16. Summary of Steve Jobs, Walter Isaacson

    CERN Document Server

    Reader, Capitol

    2013-01-01

    This ebook consists of a summary of the ideas, viewpoints and facts presented by Walter Isaacson in his book "Steve Jobs". This summary offers a concise overview of the entire book in less than 30 minutes reading time. However this work does not replace in any case Walter Isaacson's book.Isaacson reveals the story of Steve Jobs career, which is a tale filled with lessons about innovation, character, leadership and being true to one's own values.

  17. Getting Started with Hibernate 3

    CERN Document Server

    Elliott, James

    2008-01-01

    Hibernate has clearly arrived. Are you ready to benefit from its simple way of working with relational databases as Java objects? This PDF updates the introductory material from the award-winning Hibernate: A Developer's Notebook to teach you how to jump right in and get productive with the current release of Hibernate. You'll be walked through the ins and outs of setting up Hibernate and some related tools that make it easier to use--and that may give you new ideas about how to store information in your Java programs. In short, this PDF gives you exactly the information you need to start u

  18. Steve Forbes näeb Eestit rikkaimate riikide hulgas / Steve Forbes ; interv. Kertu Ruus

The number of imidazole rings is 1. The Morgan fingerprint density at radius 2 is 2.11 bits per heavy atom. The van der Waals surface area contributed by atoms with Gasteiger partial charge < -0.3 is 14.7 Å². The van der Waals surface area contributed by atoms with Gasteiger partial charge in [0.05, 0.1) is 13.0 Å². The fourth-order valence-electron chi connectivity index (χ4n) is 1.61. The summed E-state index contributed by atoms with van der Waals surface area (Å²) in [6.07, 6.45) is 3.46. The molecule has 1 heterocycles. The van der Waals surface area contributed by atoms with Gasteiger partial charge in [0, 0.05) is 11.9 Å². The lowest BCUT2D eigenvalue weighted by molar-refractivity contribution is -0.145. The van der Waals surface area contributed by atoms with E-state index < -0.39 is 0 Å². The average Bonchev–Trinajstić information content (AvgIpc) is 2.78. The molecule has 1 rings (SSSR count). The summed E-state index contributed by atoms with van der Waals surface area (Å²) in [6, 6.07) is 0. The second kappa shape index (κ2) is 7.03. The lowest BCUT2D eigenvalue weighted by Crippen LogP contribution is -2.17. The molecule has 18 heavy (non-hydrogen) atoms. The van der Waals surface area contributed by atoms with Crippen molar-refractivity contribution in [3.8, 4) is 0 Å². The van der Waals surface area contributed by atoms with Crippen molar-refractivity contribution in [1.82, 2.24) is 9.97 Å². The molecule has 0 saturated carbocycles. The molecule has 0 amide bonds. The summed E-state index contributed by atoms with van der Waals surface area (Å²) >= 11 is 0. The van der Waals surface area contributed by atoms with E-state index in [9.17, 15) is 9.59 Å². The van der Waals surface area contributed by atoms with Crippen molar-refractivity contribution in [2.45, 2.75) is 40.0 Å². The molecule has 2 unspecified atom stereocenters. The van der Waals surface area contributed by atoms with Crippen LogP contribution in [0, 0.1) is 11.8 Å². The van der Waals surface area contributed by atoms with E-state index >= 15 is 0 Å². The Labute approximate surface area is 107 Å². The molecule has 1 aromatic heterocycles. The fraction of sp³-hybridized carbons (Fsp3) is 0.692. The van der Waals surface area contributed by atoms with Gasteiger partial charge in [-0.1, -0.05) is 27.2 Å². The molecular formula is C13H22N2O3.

Index Scriptorium Estoniae

    Forbes, Steve, 1947-

    2008-01-01

    Meediamagnaat Steve Forbes ütleb intervjuus Äripäevale, et Eesti jõuab rikkaimate riikide hulka, kuid peab edu jätkumiseks äärmiselt oluliseks haridust ning Eesti vajab tema hinnangul selles osas pikaajalist plaani. Vt. samas: Steve Forbes; Ansip: Forbes tõstab Eesti tuntust maailmas

  19. Steve O'Neale 1948-2003

    CERN Multimedia

    Charlton, D; Watkins, P

    ATLAS was shocked and saddened to hear of the sudden death of Steve O'Neale on 25 November 2003. Steve was a valued, even inimitable, member of the Birmingham particle physics group from the early 1970's. In his early career, he worked on a number of bubble chamber experiments, mainly using neutrino beams, and he was computing co-ordinator of the OPAL experiment for many years. For more than ten years Steve was also a member of the core ATLAS computing team at CERN, from where he made an unforgettable impact on the Collaboration. And what an impact, as a personality and colleague, as well as a highly esteemed professional, and not least for many as a dear friend. As a professional he brought to the project his deep knowledge and irreplaceable experience in particle physics software and computing. The computing landscape has changed radically over the period of Steve's activities in this field, and even over his time in ATLAS. It is remarkable how naturally Steve kept pace with these changes. It needed hi...

  20. Hea vaistuga miljardiliigutaja Steve Jurvetson / Lauri Levo

    Index Scriptorium Estoniae

    Levo, Lauri

    2005-01-01

    Ilmunud ka: Life in Estonia 2005/06, Winter, lk. 24-27. Riskiinvesteerimisfirma Draper, Fisher, Jurvetson (DFJ) üks omanikke Steve Jurvetson tutvustab oma tüüpilist tööpäeva, haridusteed ja hobisid. Kommenteerib AS-i IT Grupp asutaja ja tuumikinvestor Jaak Ennuste

  1. Steve Jobs and the User Psyche

    OpenAIRE

    Denning, Peter J.